What is social marketing? Jennifer Wayman, President & CEO at Hager Sharp, breaks down misconceptions around the term. She discusses how to sell behavior change as a product. Jennifer also emphasizes the importance of public and private partnerships in social marketing.
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About the Host:
GUEST: JENNIFER WAYMAN
HOST: DOUG SIMON
DOUG: So, I think our audience might be surprised to hear about an anniversary involving social marketing. So, what’s that anniversary about?
JENNIFER: So, social marketing just turned 50 in July of 2021.
DOUG: So, people might actually be confusing social marketing with social media and social media marketing. Can you explain the distinction?
JENNIFER: Yeah, that happens a lot. Many people confuse social media marketing with social marketing and really, social media marketing is just one tool of social marketing. What social marketing is, it’s a discipline that integrates behavioral science and social science, as well as commercial marketing principles to create programs and initiatives that improve or benefit society and social good.
DOUG: Right, now obviously, definitions of that can vary, but one of the key things about that is it’s about changing people’s behaviors, which really all marketing is about but doing so in a way for good. So, how do you go about starting down that road, developing a strategy to change behaviors in a positive way?
JENNIFER: Well, the first step really is understanding, first and foremost, what behavior you’re seeking to influence, because it can be many depending on the issue or the topic that you’re working on. And from there, understanding what the audience currently, how they currently behave, what they currently think about the issue, what their knowledge, attitudes, and behaviors are related to the topic at hand and working on developing insights and strategies that hopefully will at the end of the day, motivate that behavior change among the audience that you’re specifically aiming to influence.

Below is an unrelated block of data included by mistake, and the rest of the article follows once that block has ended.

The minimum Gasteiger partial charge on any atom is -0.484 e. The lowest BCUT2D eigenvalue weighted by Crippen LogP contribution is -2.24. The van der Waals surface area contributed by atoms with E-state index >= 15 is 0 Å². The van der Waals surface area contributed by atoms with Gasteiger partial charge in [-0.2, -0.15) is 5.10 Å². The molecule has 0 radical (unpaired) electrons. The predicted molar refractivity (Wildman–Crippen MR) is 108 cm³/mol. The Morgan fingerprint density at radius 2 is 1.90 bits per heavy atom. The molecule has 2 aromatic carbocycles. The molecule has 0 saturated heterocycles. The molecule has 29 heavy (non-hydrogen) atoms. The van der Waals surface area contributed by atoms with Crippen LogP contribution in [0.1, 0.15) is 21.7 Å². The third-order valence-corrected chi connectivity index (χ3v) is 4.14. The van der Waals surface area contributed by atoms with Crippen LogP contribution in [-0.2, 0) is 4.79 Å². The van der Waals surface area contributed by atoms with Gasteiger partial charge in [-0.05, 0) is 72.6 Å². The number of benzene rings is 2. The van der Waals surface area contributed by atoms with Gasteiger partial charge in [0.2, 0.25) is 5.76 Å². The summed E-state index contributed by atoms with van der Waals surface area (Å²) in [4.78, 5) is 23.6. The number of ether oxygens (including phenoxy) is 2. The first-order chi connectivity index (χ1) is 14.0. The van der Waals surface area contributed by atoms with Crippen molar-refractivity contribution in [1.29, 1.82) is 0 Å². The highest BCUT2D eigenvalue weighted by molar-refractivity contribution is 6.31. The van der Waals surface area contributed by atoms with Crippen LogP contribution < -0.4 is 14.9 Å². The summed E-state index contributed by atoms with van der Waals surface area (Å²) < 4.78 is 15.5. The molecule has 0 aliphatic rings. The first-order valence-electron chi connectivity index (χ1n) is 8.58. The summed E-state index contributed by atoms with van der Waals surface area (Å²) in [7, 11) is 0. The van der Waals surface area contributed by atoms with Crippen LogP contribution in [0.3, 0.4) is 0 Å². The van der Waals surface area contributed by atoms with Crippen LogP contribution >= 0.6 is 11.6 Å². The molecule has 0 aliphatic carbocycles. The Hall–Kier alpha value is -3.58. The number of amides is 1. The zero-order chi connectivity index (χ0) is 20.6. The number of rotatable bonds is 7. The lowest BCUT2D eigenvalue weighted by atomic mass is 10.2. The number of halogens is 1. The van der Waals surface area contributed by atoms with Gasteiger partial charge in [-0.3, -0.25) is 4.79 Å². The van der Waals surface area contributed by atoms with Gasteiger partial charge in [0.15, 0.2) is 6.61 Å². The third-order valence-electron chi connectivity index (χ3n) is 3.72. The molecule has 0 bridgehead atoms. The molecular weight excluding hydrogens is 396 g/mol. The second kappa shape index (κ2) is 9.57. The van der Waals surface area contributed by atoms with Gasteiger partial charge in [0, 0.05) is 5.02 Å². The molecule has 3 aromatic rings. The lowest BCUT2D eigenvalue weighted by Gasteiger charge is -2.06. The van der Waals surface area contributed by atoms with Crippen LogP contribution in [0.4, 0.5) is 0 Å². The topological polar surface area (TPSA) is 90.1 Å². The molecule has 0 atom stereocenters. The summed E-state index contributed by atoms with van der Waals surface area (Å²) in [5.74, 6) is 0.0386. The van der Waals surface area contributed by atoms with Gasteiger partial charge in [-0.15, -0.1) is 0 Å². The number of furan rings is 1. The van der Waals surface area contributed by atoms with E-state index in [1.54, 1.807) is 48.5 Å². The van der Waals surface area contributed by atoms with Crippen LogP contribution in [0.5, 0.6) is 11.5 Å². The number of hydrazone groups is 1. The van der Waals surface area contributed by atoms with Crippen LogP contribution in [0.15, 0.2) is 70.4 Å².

DOUG: Yes, so in effect, are you trying to sort of sell behavior change as a product and how do you go about doing that? Are there some specific approaches that might differ between when it actually is a physical product you’re selling?
JENNIFER: Yeah, I mean, social marketing could be marketing a product in some instances, like marketing a cancer screening, but you’re really ultimately encouraging people to go get that cancer screening, right? So, it is a behavior change sort of endeavor. And really what you need to do is find the exchange with your audience. So, what are the benefits and motivators that will encourage people to care about that behavior and want to change and want to sort of exhibit that behavior? It really requires a lot of audience research to understand what motivations you can tap with your audience to get them to move along that behavior change continuum.
DOUG: How important are public and private partnerships when you’re trying to get that change? Obviously, we’ve seen a lot of that with the COVID vaccine. How do you navigate that when people view things differently?
JENNIFER: I think partnerships are incredibly important in social marketing, because we’re talking about big social change. We’re talking about big, complex, sometimes messy issues that we’re trying to motivate people around, and it really takes all aspects of society to work together to make that happen. And the audience trusts different messengers, they trust different spokespeople, they trust different organizations. And if you can create a program that engages those organizations that your audience does trust and respect, you have a much better opportunity to get them to listen to you and to get them to consider the change that you’re asking them to make.
DOUG: Yeah, and you talked about how a lot of this is based on the insights you get about the audience. How do you go identify what those insights might be? What are some of the tools, approaches that your team is using?